UPDATE 2: The final Essential Research poll of the campaign is probably available on The Guardian’s site by the time you read this – Peter van Onselen tweeted last night that it had Labor leading 51-49. Also just out is an Utting Research poll for The West Australian showing teal independent Kate Chaney leading Liberal member Celia Hammond 52-48 in Curtin, from primary votes of 38% for Hammond, 32% for Chaney, 13% for Labor, 9% for the Greens and 3% for the United Australia Party. The poll was conducted Monday from a sample of 514. All this and a lot more will be covered in a new post tomorrow.

Author: William Bowe

William Bowe is a Perth-based election analyst and occasional teacher of political science. His blog, The Poll Bludger, has existed in one form or another since 2004, and is one of the most heavily trafficked websites on Australian politics.

1,050 comments on “Resolve Strategic: Coalition 34, Labor 31, Greens 14”

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  1. Should Labor loose Rex – I think everybody born before 1980 in the Labor caucus will have to leave Parliament. I think Clare O’Neil would be well placed for the Whitlam style re-build underpinned by a platform of electoral reform.

  2. south:

    Grimshaw rolled her eyes and looked completely exasperated at SfM’s blathering about a bulldozer.

    It’s classic!

  3. C@t:

    He is getting the grilling that Leigh Sales would never give him. She isn’t letting him get away with not answering her questions.

  4. 31 PV seems very low and doesn’t ring true to me, but who knows. It is one poll. Let’s see what the remaining polls show.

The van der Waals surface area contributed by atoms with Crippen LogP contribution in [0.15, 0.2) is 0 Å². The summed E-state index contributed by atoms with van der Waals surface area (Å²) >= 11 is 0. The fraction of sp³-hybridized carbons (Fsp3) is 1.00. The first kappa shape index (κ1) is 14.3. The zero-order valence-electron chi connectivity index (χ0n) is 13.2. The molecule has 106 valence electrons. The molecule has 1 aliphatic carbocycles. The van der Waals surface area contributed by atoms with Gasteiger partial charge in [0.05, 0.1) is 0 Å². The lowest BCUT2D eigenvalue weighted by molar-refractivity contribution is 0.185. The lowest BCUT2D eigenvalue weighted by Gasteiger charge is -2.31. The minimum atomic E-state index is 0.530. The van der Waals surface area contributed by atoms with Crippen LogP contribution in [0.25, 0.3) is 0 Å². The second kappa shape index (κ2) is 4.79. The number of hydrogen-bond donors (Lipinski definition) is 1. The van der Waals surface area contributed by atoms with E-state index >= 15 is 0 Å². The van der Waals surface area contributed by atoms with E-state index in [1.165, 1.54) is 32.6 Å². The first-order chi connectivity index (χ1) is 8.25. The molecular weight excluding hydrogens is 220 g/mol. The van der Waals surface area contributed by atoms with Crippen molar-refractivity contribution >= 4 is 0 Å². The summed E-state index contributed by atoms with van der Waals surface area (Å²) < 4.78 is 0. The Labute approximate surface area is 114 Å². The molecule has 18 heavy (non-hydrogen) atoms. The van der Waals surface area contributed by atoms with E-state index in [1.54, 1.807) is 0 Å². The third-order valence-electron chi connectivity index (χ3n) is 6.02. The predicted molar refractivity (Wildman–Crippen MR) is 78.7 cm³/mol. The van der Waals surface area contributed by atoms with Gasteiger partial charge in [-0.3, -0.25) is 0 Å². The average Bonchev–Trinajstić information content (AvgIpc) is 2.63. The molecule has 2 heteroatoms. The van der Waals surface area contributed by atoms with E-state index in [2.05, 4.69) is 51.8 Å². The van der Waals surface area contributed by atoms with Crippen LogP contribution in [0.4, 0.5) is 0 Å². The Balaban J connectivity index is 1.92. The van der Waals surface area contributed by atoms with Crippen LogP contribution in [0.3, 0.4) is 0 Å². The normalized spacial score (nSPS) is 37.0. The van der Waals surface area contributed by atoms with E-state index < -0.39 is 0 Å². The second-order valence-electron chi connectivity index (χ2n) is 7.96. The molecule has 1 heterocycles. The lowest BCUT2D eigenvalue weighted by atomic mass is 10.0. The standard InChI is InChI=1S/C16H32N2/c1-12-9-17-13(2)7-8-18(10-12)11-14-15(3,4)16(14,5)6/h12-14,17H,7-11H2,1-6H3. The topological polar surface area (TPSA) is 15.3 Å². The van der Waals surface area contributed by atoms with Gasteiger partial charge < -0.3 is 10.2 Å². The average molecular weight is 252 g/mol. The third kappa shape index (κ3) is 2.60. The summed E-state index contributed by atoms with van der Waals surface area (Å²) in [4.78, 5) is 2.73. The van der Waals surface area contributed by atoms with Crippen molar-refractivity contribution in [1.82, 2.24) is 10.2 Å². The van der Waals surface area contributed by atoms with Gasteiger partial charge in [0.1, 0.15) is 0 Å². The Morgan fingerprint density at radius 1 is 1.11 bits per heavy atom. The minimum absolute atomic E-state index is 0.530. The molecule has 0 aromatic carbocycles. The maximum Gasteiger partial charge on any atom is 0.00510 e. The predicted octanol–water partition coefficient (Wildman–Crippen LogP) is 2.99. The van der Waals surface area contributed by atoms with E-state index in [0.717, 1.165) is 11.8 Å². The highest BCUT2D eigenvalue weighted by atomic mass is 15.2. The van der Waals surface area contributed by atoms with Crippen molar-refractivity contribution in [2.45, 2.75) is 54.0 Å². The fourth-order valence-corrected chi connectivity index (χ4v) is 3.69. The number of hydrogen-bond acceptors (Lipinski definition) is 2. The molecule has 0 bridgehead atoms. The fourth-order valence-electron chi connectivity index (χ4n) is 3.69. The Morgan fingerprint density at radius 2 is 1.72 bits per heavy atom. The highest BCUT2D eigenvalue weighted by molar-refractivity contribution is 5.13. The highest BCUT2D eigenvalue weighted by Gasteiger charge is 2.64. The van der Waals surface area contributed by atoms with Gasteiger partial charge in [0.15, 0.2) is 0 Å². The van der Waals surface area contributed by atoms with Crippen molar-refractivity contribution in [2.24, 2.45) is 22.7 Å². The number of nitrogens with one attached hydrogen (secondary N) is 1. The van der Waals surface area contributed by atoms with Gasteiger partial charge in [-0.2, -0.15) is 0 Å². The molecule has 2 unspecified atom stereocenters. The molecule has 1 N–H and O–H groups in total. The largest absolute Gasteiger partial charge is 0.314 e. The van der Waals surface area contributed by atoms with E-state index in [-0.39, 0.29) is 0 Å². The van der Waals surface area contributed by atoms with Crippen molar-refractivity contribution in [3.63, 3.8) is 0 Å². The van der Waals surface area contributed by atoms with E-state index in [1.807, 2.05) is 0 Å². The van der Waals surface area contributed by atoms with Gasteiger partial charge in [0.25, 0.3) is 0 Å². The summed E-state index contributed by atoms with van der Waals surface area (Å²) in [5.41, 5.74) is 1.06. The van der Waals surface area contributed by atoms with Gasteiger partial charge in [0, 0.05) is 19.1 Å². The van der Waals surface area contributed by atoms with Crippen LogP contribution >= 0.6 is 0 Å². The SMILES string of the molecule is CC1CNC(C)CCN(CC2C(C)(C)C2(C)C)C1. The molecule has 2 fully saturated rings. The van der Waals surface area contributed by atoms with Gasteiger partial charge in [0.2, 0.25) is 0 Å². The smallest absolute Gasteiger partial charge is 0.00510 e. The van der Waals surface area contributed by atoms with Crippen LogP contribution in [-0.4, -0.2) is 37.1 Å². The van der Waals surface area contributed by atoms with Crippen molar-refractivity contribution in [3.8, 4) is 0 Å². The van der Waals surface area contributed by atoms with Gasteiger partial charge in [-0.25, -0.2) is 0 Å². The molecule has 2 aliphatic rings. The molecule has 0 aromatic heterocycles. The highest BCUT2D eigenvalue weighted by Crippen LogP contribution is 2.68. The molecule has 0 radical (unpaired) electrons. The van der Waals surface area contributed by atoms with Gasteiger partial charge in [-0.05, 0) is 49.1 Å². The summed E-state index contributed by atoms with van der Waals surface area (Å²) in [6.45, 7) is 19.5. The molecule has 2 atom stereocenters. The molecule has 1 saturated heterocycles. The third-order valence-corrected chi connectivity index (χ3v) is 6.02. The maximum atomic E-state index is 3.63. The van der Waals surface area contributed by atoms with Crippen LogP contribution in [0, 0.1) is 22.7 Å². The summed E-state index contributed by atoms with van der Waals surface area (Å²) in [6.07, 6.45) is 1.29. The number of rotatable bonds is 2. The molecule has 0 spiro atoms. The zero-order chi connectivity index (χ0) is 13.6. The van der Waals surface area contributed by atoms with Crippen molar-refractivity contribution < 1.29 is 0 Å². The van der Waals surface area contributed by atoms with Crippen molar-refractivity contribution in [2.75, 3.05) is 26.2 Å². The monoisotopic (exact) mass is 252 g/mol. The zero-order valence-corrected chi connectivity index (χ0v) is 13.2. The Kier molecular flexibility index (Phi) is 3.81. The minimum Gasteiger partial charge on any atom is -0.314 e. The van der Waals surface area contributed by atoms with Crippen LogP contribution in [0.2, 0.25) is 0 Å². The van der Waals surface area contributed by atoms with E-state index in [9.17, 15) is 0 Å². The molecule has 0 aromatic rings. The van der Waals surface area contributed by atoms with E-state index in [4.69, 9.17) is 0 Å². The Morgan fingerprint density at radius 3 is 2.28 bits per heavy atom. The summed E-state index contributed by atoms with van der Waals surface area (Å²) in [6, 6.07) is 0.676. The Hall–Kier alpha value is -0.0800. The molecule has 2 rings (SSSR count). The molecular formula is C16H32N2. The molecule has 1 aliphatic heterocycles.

5. SA Voter @ #29 Tuesday, May 17th, 2022 – 6:58 pm

    The drop in NSW for Labor seems very strange. This polling company isn’t complaint with the Australian standards so will be interesting to see if it’s true come Saturday.

    Essential poll out tomorrow; if that’s similar to this one, than it’s game on for miracle 2.0

    It’s been game on for miracle 2.0 since the day after the 2019 election.

  6. The Guardian:
    “‘Hello it’s John Howard calling’: former PM says Liberal party asked him to ‘campaign extensively’”

    This doesn’t look the decision of a political party that’s on the verge of experiencing a second “miracle”… It looks more like a desperate move of a party that’s on the verge of being historically trashed…

    The Libs must know something that Resolve Strategic doesn’t….

  7. Wonder what channel 9 would do if their other polling company they use IPSOS contradicts resolve and show Labor the same or increase their primary and 2pp

  8. I suppose 3 years ago if we wete told the polls showed Labor at 52/48 in election week, we would have been overjoyed.

    And that’s 52 with a ridiculous 31% primary vote.

    So if it ‘s really 34%, what would that make it – 53/47 or 54/46?